E.g., 04/05/2020
E.g., 04/05/2020

National Center on Immigrant Integration Policy

National Center on Immigrant Integration Policy

High school students working together in the library
Allison Shelley/Alliance for Excellent Education

States publish a wealth of data about their English Learner students’ academic achievement and other outcomes such as graduation rates. But the answer to the question “Who is an EL?” is not always the same. This brief explains how the EL subgroup varies across states and types of data, and why it is important to understand these differences when making decisions about how ELs and schools are faring.

A student taking an exam
F1Digitals/Pixabay

All 50 states, the District of Columbia, and Puerto Rico have developed blueprints to meet their commitments under the Every Student Succeeds Act—including requirements that aim to raise the profile of English Learners (EL) in state accountability systems. This report breaks these plans down, comparing the significant diversity of approaches taken on everything from EL identification to tracking academic achievement.

A mother and two children
Amber Carter/U.S. Air Force

Home visiting programs for young families are growing in popularity across the United States, and have demonstrated their effectiveness in supporting maternal health and child well-being. At the same time, more infants and toddlers are growing up in immigrant families and households where a language other than English is spoken. Why then are these children under-represented in these programs? This brief explores common barriers, ways to address them, and why it is important to do so.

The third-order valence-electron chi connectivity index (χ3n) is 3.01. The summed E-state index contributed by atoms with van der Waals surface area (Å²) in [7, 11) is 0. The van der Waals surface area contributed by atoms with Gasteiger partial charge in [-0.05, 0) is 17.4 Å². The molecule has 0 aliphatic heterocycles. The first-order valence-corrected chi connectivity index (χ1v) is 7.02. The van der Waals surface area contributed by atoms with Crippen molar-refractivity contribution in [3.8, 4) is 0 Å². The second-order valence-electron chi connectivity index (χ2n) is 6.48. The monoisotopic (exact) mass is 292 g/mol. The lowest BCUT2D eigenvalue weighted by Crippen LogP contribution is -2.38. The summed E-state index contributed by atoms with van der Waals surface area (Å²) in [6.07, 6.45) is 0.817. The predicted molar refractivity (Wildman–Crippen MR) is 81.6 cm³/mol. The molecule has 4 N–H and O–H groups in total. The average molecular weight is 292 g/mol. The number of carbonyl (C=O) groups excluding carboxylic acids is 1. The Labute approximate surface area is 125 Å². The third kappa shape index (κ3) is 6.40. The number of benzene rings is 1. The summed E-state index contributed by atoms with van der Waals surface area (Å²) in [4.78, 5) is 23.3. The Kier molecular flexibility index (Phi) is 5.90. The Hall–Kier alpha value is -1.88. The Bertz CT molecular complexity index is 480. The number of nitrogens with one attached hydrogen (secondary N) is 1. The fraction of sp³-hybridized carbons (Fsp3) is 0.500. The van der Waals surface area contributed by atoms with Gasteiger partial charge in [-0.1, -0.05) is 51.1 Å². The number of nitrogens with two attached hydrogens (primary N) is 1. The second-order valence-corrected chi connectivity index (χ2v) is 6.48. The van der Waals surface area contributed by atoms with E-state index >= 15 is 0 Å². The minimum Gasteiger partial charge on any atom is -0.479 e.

High school students work on a science project
Allison Shelley/Alliance for Excellent Education

A complicated web of laws, policy guidance, and court rulings affect how English Learner (EL) and immigrant-background students are educated across the United States. This EL Insight sorts through them to highlight seven key ways the U.S. government protects the rights of these students to a K-12 education. It also highlights who can enforce these rules and how they can be seen in action.

Students at High School Graduation
Beltrami Studios/Flickr

High school graduation is a landmark event for students. It also plays an important role in the state accountability systems designed to ensure that schools provide all students a high-quality education. Yet relying on a school's four-year graduation rate for federal accountability purposes can have unintended consequences for English Learners, who may need extra time to graduate.

Iraqi refugee father and son
Nick Hall/IRC

The first years of a child’s life are a time of immense growth, and exposure to trauma—if left unaddressed—can have significant, lifelong effects. This issue brief examines how young children of refugees and other immigrants may be affected by trauma, and what early childhood education and care programs, health-care providers, and others can do to mitigate its adverse effects.